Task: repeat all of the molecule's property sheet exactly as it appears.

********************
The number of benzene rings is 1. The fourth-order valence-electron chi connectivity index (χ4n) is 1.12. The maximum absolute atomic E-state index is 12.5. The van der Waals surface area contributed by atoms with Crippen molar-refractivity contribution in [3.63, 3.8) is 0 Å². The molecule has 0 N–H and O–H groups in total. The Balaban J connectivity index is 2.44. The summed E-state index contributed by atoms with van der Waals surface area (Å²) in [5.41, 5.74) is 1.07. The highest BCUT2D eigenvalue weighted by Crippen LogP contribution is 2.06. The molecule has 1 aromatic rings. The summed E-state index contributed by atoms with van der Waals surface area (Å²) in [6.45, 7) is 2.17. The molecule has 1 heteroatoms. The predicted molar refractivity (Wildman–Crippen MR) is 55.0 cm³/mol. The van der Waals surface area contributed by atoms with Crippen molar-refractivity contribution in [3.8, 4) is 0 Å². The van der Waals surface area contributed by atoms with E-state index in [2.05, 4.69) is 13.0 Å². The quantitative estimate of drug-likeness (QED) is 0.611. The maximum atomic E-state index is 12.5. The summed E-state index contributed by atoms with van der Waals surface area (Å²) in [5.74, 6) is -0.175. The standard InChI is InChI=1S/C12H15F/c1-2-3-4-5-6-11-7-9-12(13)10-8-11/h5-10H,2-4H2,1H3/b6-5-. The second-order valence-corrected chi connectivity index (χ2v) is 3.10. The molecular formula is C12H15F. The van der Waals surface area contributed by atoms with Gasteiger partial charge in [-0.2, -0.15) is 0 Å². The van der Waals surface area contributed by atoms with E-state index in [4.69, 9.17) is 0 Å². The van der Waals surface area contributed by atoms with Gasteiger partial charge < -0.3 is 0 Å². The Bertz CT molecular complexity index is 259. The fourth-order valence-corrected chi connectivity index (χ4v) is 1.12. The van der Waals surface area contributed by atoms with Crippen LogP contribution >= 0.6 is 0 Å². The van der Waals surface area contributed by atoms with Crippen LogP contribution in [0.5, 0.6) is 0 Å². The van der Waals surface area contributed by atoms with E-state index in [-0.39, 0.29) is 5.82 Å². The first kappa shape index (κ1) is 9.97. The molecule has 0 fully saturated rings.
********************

The number of benzene rings is 1. The fourth-order valence-electron chi connectivity index (χ4n) is 1.12. The maximum absolute atomic E-state index is 12.5. The van der Waals surface area contributed by atoms with Crippen molar-refractivity contribution in [3.63, 3.8) is 0 Å². The molecule has 0 N–H and O–H groups in total. The Balaban J connectivity index is 2.44. The summed E-state index contributed by atoms with van der Waals surface area (Å²) in [5.41, 5.74) is 1.07. The highest BCUT2D eigenvalue weighted by Crippen LogP contribution is 2.06. The molecule has 1 aromatic rings. The summed E-state index contributed by atoms with van der Waals surface area (Å²) in [6.45, 7) is 2.17. The molecule has 1 heteroatoms. The predicted molar refractivity (Wildman–Crippen MR) is 55.0 cm³/mol. The van der Waals surface area contributed by atoms with Crippen molar-refractivity contribution in [3.8, 4) is 0 Å². The van der Waals surface area contributed by atoms with E-state index in [2.05, 4.69) is 13.0 Å². The quantitative estimate of drug-likeness (QED) is 0.611. The maximum atomic E-state index is 12.5. The summed E-state index contributed by atoms with van der Waals surface area (Å²) in [5.74, 6) is -0.175. The standard InChI is InChI=1S/C12H15F/c1-2-3-4-5-6-11-7-9-12(13)10-8-11/h5-10H,2-4H2,1H3/b6-5-. The second-order valence-corrected chi connectivity index (χ2v) is 3.10. The molecular formula is C12H15F. The van der Waals surface area contributed by atoms with Gasteiger partial charge in [-0.2, -0.15) is 0 Å². The van der Waals surface area contributed by atoms with E-state index in [4.69, 9.17) is 0 Å². The van der Waals surface area contributed by atoms with Gasteiger partial charge < -0.3 is 0 Å². The Bertz CT molecular complexity index is 259. The fourth-order valence-corrected chi connectivity index (χ4v) is 1.12. The van der Waals surface area contributed by atoms with Crippen LogP contribution >= 0.6 is 0 Å². The van der Waals surface area contributed by atoms with Crippen LogP contribution in [0.5, 0.6) is 0 Å². The van der Waals surface area contributed by atoms with E-state index in [-0.39, 0.29) is 5.82 Å². The first kappa shape index (κ1) is 9.97. The molecule has 0 fully saturated rings.